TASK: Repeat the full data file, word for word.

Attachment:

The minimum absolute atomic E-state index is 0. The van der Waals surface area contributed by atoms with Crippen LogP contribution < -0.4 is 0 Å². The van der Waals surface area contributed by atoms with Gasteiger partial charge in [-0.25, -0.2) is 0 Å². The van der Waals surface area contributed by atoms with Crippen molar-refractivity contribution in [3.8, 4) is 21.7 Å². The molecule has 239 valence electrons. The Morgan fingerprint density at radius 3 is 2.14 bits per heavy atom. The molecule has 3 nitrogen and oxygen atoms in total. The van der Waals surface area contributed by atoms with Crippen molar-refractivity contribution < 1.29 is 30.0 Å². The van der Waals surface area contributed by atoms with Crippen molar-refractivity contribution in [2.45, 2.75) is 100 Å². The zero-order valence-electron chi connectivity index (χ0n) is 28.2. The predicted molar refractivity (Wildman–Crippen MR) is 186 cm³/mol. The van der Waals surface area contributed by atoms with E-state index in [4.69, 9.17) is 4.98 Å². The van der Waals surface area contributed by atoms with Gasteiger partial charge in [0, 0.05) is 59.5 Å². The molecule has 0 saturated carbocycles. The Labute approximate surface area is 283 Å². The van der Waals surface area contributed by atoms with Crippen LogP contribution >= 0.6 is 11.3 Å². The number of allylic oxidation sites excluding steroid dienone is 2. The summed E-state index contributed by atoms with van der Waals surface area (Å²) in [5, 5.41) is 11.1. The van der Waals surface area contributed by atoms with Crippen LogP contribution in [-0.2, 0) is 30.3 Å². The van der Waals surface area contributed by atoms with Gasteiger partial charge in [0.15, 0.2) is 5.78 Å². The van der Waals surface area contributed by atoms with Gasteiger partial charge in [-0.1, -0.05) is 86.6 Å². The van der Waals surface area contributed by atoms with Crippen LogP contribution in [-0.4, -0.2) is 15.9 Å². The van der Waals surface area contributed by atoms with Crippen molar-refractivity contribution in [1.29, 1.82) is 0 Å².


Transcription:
The minimum absolute atomic E-state index is 0. The van der Waals surface area contributed by atoms with Crippen LogP contribution < -0.4 is 0 Å². The van der Waals surface area contributed by atoms with Gasteiger partial charge in [-0.25, -0.2) is 0 Å². The van der Waals surface area contributed by atoms with Crippen molar-refractivity contribution in [3.8, 4) is 21.7 Å². The molecule has 239 valence electrons. The Morgan fingerprint density at radius 3 is 2.14 bits per heavy atom. The molecule has 3 nitrogen and oxygen atoms in total. The van der Waals surface area contributed by atoms with Crippen molar-refractivity contribution < 1.29 is 30.0 Å². The van der Waals surface area contributed by atoms with Crippen molar-refractivity contribution in [2.45, 2.75) is 100 Å². The zero-order valence-electron chi connectivity index (χ0n) is 28.2. The predicted molar refractivity (Wildman–Crippen MR) is 186 cm³/mol. The van der Waals surface area contributed by atoms with E-state index in [4.69, 9.17) is 4.98 Å². The van der Waals surface area contributed by atoms with Gasteiger partial charge in [0, 0.05) is 59.5 Å². The molecule has 0 saturated carbocycles. The Labute approximate surface area is 283 Å². The van der Waals surface area contributed by atoms with Crippen LogP contribution >= 0.6 is 11.3 Å². The number of allylic oxidation sites excluding steroid dienone is 2. The summed E-state index contributed by atoms with van der Waals surface area (Å²) in [5, 5.41) is 11.1. The van der Waals surface area contributed by atoms with Crippen LogP contribution in [-0.2, 0) is 30.3 Å². The van der Waals surface area contributed by atoms with Gasteiger partial charge in [0.15, 0.2) is 5.78 Å². The van der Waals surface area contributed by atoms with Gasteiger partial charge in [-0.1, -0.05) is 86.6 Å². The van der Waals surface area contributed by atoms with Crippen LogP contribution in [-0.4, -0.2) is 15.9 Å². The van der Waals surface area contributed by atoms with Crippen molar-refractivity contribution in [1.29, 1.82) is 0 Å².